And that's when the real fun begins.

Greve's book cleverly spoofs not just the breezy world of TV game shows – beautifully captured by Theo Belc's handsome set – but also the various tropes of the murder mystery. Kopp's songs are catchy and fun, and most importantly each number seems tailored for its particular character(s).

My only quibble is with the show's conception of Sloane, who appears slimy from the start but, over the course of the show (and multiple flashbacks), reveals a bit more humanity. As directed, Myers's performance is broad and abrasive; it might be more interesting to present the character as less annoying and more charming – think Corny Collins – from the start.

That said, the creative team, cast and three-person band get bonus round points for providing one of the slickest, most entertaining shows at the festival.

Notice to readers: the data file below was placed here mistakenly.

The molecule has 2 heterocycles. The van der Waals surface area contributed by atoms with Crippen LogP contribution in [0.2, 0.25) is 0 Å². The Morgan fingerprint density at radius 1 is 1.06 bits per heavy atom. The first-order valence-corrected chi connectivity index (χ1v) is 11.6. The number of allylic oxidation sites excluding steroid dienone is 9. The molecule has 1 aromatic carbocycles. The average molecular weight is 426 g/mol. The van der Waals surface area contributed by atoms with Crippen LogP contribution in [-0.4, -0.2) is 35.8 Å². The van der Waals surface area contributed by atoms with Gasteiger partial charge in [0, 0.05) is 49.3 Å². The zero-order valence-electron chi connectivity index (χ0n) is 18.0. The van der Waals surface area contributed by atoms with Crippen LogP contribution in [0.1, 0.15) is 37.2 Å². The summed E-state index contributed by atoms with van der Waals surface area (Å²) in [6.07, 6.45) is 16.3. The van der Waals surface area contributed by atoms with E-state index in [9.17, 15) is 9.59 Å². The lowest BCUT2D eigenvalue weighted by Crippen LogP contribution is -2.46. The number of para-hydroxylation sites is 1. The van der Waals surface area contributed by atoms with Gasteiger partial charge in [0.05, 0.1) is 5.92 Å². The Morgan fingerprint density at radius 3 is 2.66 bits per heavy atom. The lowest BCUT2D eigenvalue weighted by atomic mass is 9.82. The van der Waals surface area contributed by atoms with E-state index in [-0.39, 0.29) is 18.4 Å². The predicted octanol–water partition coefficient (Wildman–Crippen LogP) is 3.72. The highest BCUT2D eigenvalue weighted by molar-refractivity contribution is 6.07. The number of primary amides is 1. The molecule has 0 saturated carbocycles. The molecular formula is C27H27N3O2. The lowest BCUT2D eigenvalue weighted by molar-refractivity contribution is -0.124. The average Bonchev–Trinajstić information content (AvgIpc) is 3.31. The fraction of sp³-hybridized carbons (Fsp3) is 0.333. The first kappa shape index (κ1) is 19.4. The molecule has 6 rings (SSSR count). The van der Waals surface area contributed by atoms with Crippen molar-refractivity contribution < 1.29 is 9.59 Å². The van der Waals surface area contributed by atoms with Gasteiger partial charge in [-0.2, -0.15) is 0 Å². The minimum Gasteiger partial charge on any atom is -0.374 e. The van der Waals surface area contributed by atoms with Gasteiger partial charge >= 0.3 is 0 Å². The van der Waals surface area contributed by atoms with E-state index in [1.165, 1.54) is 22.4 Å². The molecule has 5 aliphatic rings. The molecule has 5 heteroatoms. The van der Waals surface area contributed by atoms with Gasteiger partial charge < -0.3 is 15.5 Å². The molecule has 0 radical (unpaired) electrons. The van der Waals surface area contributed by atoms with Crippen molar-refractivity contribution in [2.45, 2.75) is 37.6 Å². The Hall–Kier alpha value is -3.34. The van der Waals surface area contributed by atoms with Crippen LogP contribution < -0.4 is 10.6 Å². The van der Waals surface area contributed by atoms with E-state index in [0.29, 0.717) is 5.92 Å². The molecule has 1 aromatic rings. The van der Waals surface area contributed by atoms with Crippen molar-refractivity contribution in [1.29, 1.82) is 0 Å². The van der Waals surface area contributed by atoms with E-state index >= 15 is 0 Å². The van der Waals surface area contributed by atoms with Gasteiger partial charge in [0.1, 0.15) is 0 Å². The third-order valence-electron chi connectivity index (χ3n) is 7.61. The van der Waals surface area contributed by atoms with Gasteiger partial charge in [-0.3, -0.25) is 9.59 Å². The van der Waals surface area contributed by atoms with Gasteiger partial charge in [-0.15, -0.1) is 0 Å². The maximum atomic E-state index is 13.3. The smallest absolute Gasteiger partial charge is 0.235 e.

Mixtape Projects' Killing Time continues at the Factory Mainspace until July 16. See info here.

Photo by Steve Noll

A Woman Is... very talented

Showbiz memoir meets dysfunctional mother-daughter story in A Woman Is... (Rating: ✭✭✭), Kiki Moritsugu's engaging cabaret show.

✅ = Critic's pick / ✭ or ✭✭ = didn't work for me / ✭✭✭ = recommended / ✭✭✭✭ = excellent / ✭✭✭✭✭ = outstanding, among best of the year

The Toronto-born Moritsugu was in the original Canadian touring company of the musical Cats and acted in the notorious, short-lived (and it turns out Spider-Man: Turn off the Dark-level hazardous) Shogun: The Musical on Broadway. She also worked as a personal assistant for the recently-departed lyricist Sheldon Harnick, of Fiddler on the Roof fame.